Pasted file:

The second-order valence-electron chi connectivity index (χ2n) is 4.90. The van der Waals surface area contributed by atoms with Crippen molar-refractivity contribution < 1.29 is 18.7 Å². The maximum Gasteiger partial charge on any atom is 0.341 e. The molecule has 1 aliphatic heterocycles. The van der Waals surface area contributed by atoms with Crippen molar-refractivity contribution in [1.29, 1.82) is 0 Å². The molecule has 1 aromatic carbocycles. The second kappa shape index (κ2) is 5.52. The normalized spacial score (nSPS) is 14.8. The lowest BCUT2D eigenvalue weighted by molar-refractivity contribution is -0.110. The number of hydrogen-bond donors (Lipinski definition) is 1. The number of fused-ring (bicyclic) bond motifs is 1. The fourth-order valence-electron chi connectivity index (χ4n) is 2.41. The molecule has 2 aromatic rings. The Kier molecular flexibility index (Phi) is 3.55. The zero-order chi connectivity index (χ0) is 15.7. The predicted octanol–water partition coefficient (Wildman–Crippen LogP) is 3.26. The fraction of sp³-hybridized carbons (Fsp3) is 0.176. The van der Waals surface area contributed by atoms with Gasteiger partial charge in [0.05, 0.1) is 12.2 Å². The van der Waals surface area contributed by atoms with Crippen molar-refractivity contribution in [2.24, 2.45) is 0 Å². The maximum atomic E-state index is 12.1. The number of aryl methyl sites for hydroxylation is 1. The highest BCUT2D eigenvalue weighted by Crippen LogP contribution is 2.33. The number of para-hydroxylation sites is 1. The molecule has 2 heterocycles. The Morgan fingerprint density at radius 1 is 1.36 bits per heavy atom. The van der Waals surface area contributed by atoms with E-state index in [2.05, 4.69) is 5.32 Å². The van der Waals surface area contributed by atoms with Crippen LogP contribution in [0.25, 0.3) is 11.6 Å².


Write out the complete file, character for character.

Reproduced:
The second-order valence-electron chi connectivity index (χ2n) is 4.90. The van der Waals surface area contributed by atoms with Crippen molar-refractivity contribution < 1.29 is 18.7 Å². The maximum Gasteiger partial charge on any atom is 0.341 e. The molecule has 1 aliphatic heterocycles. The van der Waals surface area contributed by atoms with Crippen molar-refractivity contribution in [1.29, 1.82) is 0 Å². The molecule has 1 aromatic carbocycles. The second kappa shape index (κ2) is 5.52. The normalized spacial score (nSPS) is 14.8. The lowest BCUT2D eigenvalue weighted by molar-refractivity contribution is -0.110. The number of hydrogen-bond donors (Lipinski definition) is 1. The number of fused-ring (bicyclic) bond motifs is 1. The fourth-order valence-electron chi connectivity index (χ4n) is 2.41. The molecule has 2 aromatic rings. The Kier molecular flexibility index (Phi) is 3.55. The zero-order chi connectivity index (χ0) is 15.7. The predicted octanol–water partition coefficient (Wildman–Crippen LogP) is 3.26. The fraction of sp³-hybridized carbons (Fsp3) is 0.176. The van der Waals surface area contributed by atoms with Gasteiger partial charge in [0.05, 0.1) is 12.2 Å². The van der Waals surface area contributed by atoms with Crippen molar-refractivity contribution in [2.24, 2.45) is 0 Å². The maximum atomic E-state index is 12.1. The number of aryl methyl sites for hydroxylation is 1. The highest BCUT2D eigenvalue weighted by Crippen LogP contribution is 2.33. The number of para-hydroxylation sites is 1. The molecule has 2 heterocycles. The Morgan fingerprint density at radius 1 is 1.36 bits per heavy atom. The van der Waals surface area contributed by atoms with E-state index in [2.05, 4.69) is 5.32 Å². The van der Waals surface area contributed by atoms with Crippen LogP contribution in [0.25, 0.3) is 11.6 Å².